Redressing a historic wrong; Native Americans to see settlement checks from feds
DUNSEITH -- In the dim bleakness of the dilapidated shelter he shares with two grown sons and several small "ankle-biter" dogs on the Turtle Mountain Indian Reservation, Jessie Cree, 57, listens intently as cousin Delvin Cree and another visitor talk money.
A long-awaited major settlement with the federal government means that checks for $1,000 will arrive soon at homes across Indian Country, including more than 15,000 going to members of the Turtle Mountain Band of Chippewa Indians: a nice Christmas present for some, a significant windfall for others.
Jessie Cree's two-room shack in the woods east of Dunseith is without electricity. There is no running water, no plumbing, no car in the dirt driveway. With an ax and a small saw, Cree cuts wood from nearby stands of poplar and oak to feed a scavenged wood stove that struggles against the December chill. On the coldest nights, he shuts off one of the rooms to concentrate the smoky heat in the main room, littered with empty cans, soiled paper plates and other scraps of daily life lived in extreme poverty.
It is an extreme example of the poverty endemic on this small reservation in north-central North Dakota.
Jessie sits on a bed, a bare and weary mattress, and listens as the visitors ask whether he is eligible to share in the Cobell payout.
"I hope so," he says earnestly. "It would be good to get electricity in this house, and maybe running water. We had running water when my dad had this house.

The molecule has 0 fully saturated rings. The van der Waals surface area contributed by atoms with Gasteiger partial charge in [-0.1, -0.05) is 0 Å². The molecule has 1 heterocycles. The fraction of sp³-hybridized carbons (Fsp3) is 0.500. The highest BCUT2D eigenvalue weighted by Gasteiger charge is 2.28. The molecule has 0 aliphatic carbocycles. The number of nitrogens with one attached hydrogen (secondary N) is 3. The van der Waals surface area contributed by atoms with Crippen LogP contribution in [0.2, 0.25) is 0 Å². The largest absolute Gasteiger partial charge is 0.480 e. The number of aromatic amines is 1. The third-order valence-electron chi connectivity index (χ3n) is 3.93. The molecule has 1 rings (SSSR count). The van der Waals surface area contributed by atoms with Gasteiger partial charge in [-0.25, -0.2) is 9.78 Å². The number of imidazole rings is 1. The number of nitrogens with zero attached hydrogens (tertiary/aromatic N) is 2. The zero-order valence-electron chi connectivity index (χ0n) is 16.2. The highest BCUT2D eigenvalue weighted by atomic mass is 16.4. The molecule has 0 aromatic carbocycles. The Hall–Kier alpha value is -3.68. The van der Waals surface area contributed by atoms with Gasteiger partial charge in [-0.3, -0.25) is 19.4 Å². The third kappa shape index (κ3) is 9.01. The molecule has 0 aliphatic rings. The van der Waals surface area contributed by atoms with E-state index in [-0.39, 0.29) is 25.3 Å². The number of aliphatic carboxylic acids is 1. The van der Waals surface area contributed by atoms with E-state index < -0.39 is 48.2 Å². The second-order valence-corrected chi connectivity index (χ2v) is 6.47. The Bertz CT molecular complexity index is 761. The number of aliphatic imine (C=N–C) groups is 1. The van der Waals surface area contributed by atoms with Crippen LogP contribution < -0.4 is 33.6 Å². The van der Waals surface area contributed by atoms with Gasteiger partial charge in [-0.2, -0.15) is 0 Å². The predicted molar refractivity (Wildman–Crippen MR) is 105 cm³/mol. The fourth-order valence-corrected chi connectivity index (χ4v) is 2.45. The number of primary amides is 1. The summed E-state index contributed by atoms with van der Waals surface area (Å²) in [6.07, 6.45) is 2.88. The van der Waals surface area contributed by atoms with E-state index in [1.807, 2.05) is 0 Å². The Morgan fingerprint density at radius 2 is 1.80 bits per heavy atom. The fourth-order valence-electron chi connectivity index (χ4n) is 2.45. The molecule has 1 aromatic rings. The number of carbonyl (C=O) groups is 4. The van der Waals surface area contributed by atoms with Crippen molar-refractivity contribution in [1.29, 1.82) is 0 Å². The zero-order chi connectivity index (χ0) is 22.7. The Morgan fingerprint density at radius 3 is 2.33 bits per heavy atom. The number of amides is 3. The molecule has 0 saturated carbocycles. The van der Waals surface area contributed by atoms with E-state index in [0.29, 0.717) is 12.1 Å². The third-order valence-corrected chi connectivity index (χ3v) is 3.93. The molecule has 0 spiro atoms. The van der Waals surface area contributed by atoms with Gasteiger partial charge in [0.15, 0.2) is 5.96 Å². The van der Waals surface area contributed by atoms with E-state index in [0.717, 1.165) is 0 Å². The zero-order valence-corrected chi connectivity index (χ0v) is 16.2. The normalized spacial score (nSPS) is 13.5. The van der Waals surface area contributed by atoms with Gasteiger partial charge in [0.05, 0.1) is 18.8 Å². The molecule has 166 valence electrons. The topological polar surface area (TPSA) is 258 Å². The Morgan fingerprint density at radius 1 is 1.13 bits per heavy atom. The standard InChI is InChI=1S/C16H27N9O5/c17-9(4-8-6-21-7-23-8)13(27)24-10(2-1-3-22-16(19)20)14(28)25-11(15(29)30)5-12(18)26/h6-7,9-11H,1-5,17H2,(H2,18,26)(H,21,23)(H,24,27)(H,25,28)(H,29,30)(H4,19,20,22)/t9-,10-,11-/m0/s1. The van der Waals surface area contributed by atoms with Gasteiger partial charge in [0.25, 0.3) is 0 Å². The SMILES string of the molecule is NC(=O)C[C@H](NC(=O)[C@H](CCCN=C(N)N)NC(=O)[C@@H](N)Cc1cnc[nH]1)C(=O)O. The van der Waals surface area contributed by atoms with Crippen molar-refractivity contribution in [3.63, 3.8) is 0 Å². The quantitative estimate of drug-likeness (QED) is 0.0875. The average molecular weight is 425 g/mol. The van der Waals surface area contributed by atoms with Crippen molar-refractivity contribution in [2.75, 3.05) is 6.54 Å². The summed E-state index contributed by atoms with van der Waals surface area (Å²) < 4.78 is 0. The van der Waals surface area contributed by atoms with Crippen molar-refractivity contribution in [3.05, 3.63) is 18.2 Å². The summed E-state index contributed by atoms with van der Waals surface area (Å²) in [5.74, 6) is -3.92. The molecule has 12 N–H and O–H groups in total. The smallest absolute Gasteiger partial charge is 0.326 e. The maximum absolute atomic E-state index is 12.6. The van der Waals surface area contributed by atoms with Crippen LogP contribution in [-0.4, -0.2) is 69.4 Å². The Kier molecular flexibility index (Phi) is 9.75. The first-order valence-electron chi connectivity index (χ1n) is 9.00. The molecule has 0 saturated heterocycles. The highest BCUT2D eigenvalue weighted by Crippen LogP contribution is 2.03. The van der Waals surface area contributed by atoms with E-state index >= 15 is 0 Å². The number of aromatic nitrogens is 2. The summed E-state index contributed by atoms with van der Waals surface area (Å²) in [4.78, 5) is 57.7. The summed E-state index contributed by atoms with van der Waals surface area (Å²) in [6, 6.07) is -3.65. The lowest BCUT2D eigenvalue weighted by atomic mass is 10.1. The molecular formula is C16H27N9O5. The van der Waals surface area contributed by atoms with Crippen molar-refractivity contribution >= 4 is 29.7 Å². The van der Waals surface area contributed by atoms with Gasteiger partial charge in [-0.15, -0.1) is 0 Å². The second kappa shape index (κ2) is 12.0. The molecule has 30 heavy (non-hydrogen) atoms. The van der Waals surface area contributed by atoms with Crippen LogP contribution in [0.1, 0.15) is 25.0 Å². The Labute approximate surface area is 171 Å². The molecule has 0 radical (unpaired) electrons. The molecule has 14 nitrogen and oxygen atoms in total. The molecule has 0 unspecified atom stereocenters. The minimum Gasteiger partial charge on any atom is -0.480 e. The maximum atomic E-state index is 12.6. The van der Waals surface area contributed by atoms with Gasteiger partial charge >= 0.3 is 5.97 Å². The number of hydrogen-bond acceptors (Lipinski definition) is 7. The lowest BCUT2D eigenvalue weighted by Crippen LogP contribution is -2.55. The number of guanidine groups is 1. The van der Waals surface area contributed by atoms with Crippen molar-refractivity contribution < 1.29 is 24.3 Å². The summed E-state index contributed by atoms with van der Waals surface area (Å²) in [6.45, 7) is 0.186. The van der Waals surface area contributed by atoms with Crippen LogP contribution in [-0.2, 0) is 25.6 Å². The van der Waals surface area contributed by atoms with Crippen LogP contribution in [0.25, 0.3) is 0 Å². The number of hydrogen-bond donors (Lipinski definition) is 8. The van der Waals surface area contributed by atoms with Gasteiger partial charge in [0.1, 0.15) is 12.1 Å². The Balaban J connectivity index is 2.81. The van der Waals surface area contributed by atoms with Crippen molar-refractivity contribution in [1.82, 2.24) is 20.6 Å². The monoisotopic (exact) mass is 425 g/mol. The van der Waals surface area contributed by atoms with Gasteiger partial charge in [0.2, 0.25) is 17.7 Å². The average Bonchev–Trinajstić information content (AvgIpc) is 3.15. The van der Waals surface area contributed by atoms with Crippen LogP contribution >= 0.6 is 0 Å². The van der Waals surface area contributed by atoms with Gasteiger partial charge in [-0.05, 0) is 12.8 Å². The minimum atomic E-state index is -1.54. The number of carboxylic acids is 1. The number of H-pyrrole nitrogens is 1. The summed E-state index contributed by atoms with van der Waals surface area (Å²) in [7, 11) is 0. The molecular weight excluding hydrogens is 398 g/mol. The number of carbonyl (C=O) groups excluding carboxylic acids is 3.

"But we're going through some tough times right now."
A 15-year fight
The $3.4 billion Cobell Settlement, named for a Montana Blackfeet woman who filed a class-action lawsuit in 1996, is an acknowledgment by the United States government that federal agencies for more than a century mismanaged and squandered money from individual Indian accounts.
Those accounts, held in trust by the government, were built with royalties for oil, gas, grazing and other leases on Indian trust land and, in some cases, the sale of those lands.
The first payments are going out this month to about 350,000 Indian beneficiaries, including $15 million to North Dakota residents (about half of the Turtle Mountain-enrolled recipients live out of state) and $20.7 million to Indians residing in Minnesota. A second round of payments, ranging between $800 and $1 million depending on the extent of individual holdings, is scheduled within about six months and will bring nearly $60 million to Indians in North Dakota and $36.6 million to Minnesota residents, according to David Smith, a Washington, D.C. attorney with the Kilpatrick Townsend law firm, who represented the Indian plaintiffs throughout negotiations with the government.
Many of the people receiving checks in the first round will be included in the second, he said.
Patrick Blue Jr., 48, said he'd like to buy a used trailer home with his share of the settlement so he can move out of public housing at Dunseith.
"It should be a lot more, for what we lost," he said. "There was a lot of property lost and a lot of people profiting off our land."
Reform on way
Some Indians who believed the settlement was a poor bargain filed appeals, delaying the payout.
Delvin Cree said he agreed the deal, one of the largest federal settlements with Indians ever, isn't what it should be.
"Many people will take the Cobell Settlement money because they desperately need it for necessities," he said, including his elderly father, Henry Cree Sr., who lives in a nursing home in Belcourt, on the reservation.
"I don't blame them for accepting," Delvin Cree said. "Twelve thousand people have died waiting."
Smith, the attorney for the Cobell plaintiffs, said that "by far the great majority of people we've talked with are satisfied" with the settlement.